Wednesday 29 June 2011

Banksy's legal protection

The IPKat reports here that although Bansky is relatively relaxed in respect of the use of his artwork by others he has a registered trade marks for his name.

Thus, it seems that Banksy appreciates the importance of protecting the rights in his name, albeit that it is not his real one.

Friday 24 June 2011

No innocent owner defence for stolen art as US court orders return of painting to France

In a recent decision of the United States Court of Appeals Second Circuit, another innocent buyer of a stolen painting has had to forfeit the work to the original owner from whom the work was stolen.

The painting in question is “Le Marché,” by Camille Pissarro, which was one of two paintings stolen from the Musée Faure in Aix–les–Bains, France on November 16, 1981.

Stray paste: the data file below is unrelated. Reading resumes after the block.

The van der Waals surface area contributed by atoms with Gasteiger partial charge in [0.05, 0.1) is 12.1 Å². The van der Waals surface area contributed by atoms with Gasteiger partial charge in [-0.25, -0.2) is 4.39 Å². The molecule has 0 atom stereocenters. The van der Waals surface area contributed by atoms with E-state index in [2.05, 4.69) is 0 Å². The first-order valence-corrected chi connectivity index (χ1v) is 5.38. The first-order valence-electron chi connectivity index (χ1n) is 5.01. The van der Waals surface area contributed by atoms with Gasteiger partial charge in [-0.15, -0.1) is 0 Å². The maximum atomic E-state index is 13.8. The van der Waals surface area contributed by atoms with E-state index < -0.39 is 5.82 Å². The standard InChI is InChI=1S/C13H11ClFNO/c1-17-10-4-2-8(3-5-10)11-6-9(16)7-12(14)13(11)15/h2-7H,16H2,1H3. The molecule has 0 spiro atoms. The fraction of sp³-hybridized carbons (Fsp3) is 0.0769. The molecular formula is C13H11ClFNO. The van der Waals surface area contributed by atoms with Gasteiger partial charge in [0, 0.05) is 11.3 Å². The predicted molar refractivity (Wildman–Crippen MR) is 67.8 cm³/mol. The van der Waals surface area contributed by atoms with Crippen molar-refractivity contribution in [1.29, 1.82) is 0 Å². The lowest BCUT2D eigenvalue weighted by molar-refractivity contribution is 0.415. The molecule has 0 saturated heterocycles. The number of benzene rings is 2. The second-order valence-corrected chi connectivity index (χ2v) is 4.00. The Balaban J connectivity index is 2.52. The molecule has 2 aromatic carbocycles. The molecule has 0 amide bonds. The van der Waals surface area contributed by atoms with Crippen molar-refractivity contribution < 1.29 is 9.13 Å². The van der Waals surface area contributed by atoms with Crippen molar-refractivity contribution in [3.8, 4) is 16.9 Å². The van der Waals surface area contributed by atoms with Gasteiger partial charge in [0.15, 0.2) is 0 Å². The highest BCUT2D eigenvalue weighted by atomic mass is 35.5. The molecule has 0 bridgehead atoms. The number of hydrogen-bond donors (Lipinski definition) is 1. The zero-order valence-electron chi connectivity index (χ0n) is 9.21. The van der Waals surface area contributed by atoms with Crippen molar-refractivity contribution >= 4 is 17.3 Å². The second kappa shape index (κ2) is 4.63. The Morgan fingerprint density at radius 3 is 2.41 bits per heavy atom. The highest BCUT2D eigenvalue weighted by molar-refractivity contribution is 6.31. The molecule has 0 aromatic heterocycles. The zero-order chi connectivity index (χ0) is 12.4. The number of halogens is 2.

By way of background, in 1985, the claimant/appellant, Sharyl R. Davis purchased the painting at fair market value from J. Adelman Antiques and Art Gallery, to whom the thief had consigned the work, unaware that it had been stolen, and it was only twenty years later, when Davis consigned the work to Sotheby's for sale at auction that the painting's provenance came to light. At this point, the French police became aware of the impending sale and informed US law enforcement officials that the painting had been stolen twenty-two years earlier. The US Department of Homeland Security thus requested that Sotheby's withdraw the painting from auction, and following the compilation of evidence to substantiate the theft, the US government filed a complaint in the Southern District of New York in November 2006 seeking forfeiture of the painting in order to return the work to France.